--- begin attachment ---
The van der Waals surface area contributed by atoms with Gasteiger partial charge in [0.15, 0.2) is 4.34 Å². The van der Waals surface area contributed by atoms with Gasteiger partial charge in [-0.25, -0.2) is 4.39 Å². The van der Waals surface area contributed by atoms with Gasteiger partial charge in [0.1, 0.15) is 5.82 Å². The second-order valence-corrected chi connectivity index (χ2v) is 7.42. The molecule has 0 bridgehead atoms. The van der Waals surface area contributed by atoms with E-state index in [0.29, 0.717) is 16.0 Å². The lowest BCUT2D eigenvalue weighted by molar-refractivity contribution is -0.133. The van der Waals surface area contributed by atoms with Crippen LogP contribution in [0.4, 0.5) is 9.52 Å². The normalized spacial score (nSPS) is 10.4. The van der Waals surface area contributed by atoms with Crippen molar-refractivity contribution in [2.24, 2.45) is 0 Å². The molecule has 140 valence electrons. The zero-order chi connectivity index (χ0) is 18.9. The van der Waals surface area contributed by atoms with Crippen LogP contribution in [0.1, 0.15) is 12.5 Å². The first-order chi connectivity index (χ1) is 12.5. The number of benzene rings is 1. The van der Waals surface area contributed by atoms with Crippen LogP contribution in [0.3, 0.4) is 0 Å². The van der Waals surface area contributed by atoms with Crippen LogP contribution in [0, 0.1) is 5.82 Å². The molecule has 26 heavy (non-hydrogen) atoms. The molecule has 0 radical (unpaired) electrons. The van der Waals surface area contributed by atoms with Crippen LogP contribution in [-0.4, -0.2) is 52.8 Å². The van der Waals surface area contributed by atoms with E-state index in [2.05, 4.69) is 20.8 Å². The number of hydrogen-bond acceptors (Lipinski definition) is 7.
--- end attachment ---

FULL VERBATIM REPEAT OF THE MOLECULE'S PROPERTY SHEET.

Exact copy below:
The van der Waals surface area contributed by atoms with Gasteiger partial charge in [0.15, 0.2) is 4.34 Å². The van der Waals surface area contributed by atoms with Gasteiger partial charge in [-0.25, -0.2) is 4.39 Å². The van der Waals surface area contributed by atoms with Gasteiger partial charge in [0.1, 0.15) is 5.82 Å². The second-order valence-corrected chi connectivity index (χ2v) is 7.42. The molecule has 0 bridgehead atoms. The van der Waals surface area contributed by atoms with E-state index in [0.29, 0.717) is 16.0 Å². The lowest BCUT2D eigenvalue weighted by molar-refractivity contribution is -0.133. The van der Waals surface area contributed by atoms with Crippen LogP contribution in [0.4, 0.5) is 9.52 Å². The normalized spacial score (nSPS) is 10.4. The van der Waals surface area contributed by atoms with Crippen molar-refractivity contribution in [2.24, 2.45) is 0 Å². The molecule has 140 valence electrons. The zero-order chi connectivity index (χ0) is 18.9. The van der Waals surface area contributed by atoms with Crippen LogP contribution in [0.1, 0.15) is 12.5 Å². The first-order chi connectivity index (χ1) is 12.5. The number of benzene rings is 1. The van der Waals surface area contributed by atoms with Crippen LogP contribution in [0.3, 0.4) is 0 Å². The van der Waals surface area contributed by atoms with Crippen LogP contribution in [0, 0.1) is 5.82 Å². The molecule has 26 heavy (non-hydrogen) atoms. The molecule has 0 radical (unpaired) electrons. The van der Waals surface area contributed by atoms with Crippen LogP contribution in [-0.4, -0.2) is 52.8 Å². The van der Waals surface area contributed by atoms with E-state index in [2.05, 4.69) is 20.8 Å². The number of hydrogen-bond acceptors (Lipinski definition) is 7.